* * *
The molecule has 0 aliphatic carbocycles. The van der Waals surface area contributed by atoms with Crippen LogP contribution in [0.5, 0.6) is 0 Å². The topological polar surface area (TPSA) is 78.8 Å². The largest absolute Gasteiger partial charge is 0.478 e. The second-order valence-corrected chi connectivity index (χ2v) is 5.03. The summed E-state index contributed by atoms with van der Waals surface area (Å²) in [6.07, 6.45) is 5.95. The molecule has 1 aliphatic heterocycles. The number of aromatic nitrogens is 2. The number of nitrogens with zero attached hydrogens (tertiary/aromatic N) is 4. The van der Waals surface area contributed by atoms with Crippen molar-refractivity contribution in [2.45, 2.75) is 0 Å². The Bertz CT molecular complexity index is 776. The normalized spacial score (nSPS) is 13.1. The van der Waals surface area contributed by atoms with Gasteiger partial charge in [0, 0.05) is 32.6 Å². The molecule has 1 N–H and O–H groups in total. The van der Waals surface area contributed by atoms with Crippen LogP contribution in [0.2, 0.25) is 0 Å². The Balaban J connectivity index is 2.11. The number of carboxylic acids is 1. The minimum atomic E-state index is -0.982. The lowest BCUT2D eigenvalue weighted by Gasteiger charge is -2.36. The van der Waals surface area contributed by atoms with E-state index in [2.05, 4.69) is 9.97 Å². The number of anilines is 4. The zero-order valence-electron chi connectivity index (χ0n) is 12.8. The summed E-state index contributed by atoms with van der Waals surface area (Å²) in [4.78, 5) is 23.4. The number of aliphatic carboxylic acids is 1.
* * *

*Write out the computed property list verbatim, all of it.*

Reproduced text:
The molecule has 0 aliphatic carbocycles. The van der Waals surface area contributed by atoms with Crippen LogP contribution in [0.5, 0.6) is 0 Å². The topological polar surface area (TPSA) is 78.8 Å². The largest absolute Gasteiger partial charge is 0.478 e. The second-order valence-corrected chi connectivity index (χ2v) is 5.03. The summed E-state index contributed by atoms with van der Waals surface area (Å²) in [6.07, 6.45) is 5.95. The molecule has 1 aliphatic heterocycles. The number of aromatic nitrogens is 2. The number of nitrogens with zero attached hydrogens (tertiary/aromatic N) is 4. The van der Waals surface area contributed by atoms with Crippen molar-refractivity contribution in [2.45, 2.75) is 0 Å². The Bertz CT molecular complexity index is 776. The normalized spacial score (nSPS) is 13.1. The van der Waals surface area contributed by atoms with Gasteiger partial charge in [0, 0.05) is 32.6 Å². The molecule has 1 N–H and O–H groups in total. The van der Waals surface area contributed by atoms with Crippen LogP contribution in [0.2, 0.25) is 0 Å². The Balaban J connectivity index is 2.11. The number of carboxylic acids is 1. The minimum atomic E-state index is -0.982. The lowest BCUT2D eigenvalue weighted by Gasteiger charge is -2.36. The van der Waals surface area contributed by atoms with E-state index in [2.05, 4.69) is 9.97 Å². The number of anilines is 4. The zero-order valence-electron chi connectivity index (χ0n) is 12.8. The summed E-state index contributed by atoms with van der Waals surface area (Å²) in [4.78, 5) is 23.4. The number of aliphatic carboxylic acids is 1.